We might look at contracts as cold and boring or tiresome things, but aren’t they also a powerful sense of mutual commitment? This sense in which two or more parties have agreed to uphold something with a specific end in mind. Isn’t there almost a joy to the notion that humans might freely commit to tie themselves into the terms and conditions necessary to bring something worthwhile to life?
Looking, in broad brush terms, at the development of Western society, it seems that contracts, character, bonds, obligations and trust were always quite central ideas: this sense in which society was conceived as an agreement, a contract between citizens and the machinery developed to govern their lives (Notes One). That the conflict of times past would be replaced by the relative peace of clear terms.
Isn’t it all woven into notions of trust? That the ideas behind “all this” were right, trustworthy, and would lead to a better world. That society was filled with people whose word could be trusted, who would uphold their commitments and do all they could to permeate society with the kinds of thinking and attitudes that would serve it well. That we were in this together, and our path paved with mutual concern. (Notes Two)
Don’t laws, idealistically, aim to delineate how this ambitious contract should work? Sketching out all the areas where we must rein ourselves in and bear the interests of others firmly in mind. This delicate web of mutual regulation whereby the existence of each individual is respected, protected and, hopefully, enhanced. The fine print for exactly how our lives can come together in a vision of perfect harmony, perhaps.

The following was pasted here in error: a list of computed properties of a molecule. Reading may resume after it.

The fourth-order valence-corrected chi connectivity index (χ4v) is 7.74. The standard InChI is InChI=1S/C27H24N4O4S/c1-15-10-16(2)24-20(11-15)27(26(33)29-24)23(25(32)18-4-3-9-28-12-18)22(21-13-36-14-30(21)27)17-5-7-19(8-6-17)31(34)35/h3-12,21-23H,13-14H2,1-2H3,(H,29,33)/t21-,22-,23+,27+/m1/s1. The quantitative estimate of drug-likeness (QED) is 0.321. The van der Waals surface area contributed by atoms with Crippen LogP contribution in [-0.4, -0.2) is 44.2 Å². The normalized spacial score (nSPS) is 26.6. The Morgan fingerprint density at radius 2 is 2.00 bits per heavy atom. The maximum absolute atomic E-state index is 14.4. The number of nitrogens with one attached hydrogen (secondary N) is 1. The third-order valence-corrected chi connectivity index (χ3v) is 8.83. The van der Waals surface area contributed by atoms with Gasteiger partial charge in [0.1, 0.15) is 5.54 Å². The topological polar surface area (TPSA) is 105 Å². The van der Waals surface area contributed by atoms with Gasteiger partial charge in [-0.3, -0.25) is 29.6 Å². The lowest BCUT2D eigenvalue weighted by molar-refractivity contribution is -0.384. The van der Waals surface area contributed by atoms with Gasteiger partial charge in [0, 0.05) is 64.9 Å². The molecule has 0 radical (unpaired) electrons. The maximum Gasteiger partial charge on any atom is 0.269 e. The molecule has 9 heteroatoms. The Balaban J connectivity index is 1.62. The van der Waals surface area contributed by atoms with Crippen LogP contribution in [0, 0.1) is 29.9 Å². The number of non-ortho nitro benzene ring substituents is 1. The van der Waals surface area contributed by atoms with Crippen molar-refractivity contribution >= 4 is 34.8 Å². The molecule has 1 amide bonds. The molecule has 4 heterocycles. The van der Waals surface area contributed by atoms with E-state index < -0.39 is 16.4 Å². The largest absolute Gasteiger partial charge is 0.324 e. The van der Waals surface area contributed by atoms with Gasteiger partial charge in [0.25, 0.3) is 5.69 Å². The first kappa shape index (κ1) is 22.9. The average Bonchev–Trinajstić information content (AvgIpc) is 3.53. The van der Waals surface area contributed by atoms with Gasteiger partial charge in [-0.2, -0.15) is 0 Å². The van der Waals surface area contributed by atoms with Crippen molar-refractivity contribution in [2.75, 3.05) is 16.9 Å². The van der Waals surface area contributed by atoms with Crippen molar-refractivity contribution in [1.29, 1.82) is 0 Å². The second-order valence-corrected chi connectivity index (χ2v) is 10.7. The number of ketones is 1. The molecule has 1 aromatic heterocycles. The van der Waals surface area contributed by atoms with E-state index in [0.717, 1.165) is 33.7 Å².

Of course, we’re perhaps not entirely conscious of that – this being an almost invisible, largely unspoken contract we’re essentially born into rather than something we’ve read through and decided to sign up for. A sort of inherited engagement we’re loosely aware of unless we choose to delve more thoroughly into its limitations.
Maybe that’s the thing? There “could” be joy in contracts, provided we feel they serve us well. If people are feeling this particular inheritance isn’t offering them much opportunity, maybe it’s only natural they’d rail against it and seek to redress the terms. If people, through no fault of their own, inherit an impossible hand in life, what are we to ask them to make of it? (Notes Three)
Getting back on track, though, aren’t contracts – in principle, at least – beautiful pictures of reciprocal commitment? Of individuals engaging to take part in a dance of give and take for the sake of everyone’s ultimate benefit. Although, perhaps only if terms are freely entered into and benefits are real and mutual.
If advantages are storing up on one side while obligations stack up on the other, can that be fair? If things are leading into a future that benefits some while coming at great cost to others, might it not be that the original spirit of this may have gone terribly awry?
Notes and References:
Note 1: “Quest for a Moral Compass”
Note 1: Contracts, social or commercial
Note 1: The self within society
Note 1: Obligations and contributions
Note 2: Situations which ask us to trust
Note 2: Codes of behaviour
Note 2: Mutual awareness and accommodation?
Note 3: Value and meaning in our lives
Note 3: Humans, tangled in these systems
Note 3: Advantage people don’t want to concede
Note 3: Desire to retreat, need to engage
Thinking of contracts as akin to the realities our lives all form part of, there’s also Systems, their power, whose hands?